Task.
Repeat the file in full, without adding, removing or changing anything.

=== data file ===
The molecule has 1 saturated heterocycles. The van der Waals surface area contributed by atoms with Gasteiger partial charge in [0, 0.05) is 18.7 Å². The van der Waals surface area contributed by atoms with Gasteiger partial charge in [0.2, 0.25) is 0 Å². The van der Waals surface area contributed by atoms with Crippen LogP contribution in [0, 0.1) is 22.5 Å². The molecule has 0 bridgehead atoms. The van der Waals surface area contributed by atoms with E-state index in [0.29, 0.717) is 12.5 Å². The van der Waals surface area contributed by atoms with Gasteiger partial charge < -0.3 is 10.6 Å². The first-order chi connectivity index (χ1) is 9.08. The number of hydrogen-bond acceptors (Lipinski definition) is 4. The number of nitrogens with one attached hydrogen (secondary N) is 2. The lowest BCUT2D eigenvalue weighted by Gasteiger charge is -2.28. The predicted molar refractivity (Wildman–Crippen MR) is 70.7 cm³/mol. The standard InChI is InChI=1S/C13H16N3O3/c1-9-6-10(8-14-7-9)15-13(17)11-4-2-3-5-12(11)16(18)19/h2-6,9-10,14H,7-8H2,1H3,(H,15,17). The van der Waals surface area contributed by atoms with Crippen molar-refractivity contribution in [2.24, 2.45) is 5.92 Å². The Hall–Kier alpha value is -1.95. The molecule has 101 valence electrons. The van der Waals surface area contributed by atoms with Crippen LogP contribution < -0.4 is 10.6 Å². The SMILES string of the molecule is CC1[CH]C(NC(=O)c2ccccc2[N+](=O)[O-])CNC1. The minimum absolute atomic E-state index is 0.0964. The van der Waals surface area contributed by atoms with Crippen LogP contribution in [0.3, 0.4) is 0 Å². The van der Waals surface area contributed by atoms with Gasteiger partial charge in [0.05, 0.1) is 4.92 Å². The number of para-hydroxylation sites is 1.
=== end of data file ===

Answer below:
The molecule has 1 saturated heterocycles. The van der Waals surface area contributed by atoms with Gasteiger partial charge in [0, 0.05) is 18.7 Å². The van der Waals surface area contributed by atoms with Gasteiger partial charge in [0.2, 0.25) is 0 Å². The van der Waals surface area contributed by atoms with Crippen LogP contribution in [0, 0.1) is 22.5 Å². The molecule has 0 bridgehead atoms. The van der Waals surface area contributed by atoms with E-state index in [0.29, 0.717) is 12.5 Å². The van der Waals surface area contributed by atoms with Gasteiger partial charge < -0.3 is 10.6 Å². The first-order chi connectivity index (χ1) is 9.08. The number of hydrogen-bond acceptors (Lipinski definition) is 4. The number of nitrogens with one attached hydrogen (secondary N) is 2. The lowest BCUT2D eigenvalue weighted by Gasteiger charge is -2.28. The predicted molar refractivity (Wildman–Crippen MR) is 70.7 cm³/mol. The standard InChI is InChI=1S/C13H16N3O3/c1-9-6-10(8-14-7-9)15-13(17)11-4-2-3-5-12(11)16(18)19/h2-6,9-10,14H,7-8H2,1H3,(H,15,17). The van der Waals surface area contributed by atoms with Crippen molar-refractivity contribution in [2.24, 2.45) is 5.92 Å². The Hall–Kier alpha value is -1.95. The molecule has 101 valence electrons. The van der Waals surface area contributed by atoms with Crippen LogP contribution < -0.4 is 10.6 Å². The SMILES string of the molecule is CC1[CH]C(NC(=O)c2ccccc2[N+](=O)[O-])CNC1. The minimum absolute atomic E-state index is 0.0964. The van der Waals surface area contributed by atoms with Crippen LogP contribution in [0.3, 0.4) is 0 Å². The van der Waals surface area contributed by atoms with Gasteiger partial charge in [0.05, 0.1) is 4.92 Å². The number of para-hydroxylation sites is 1.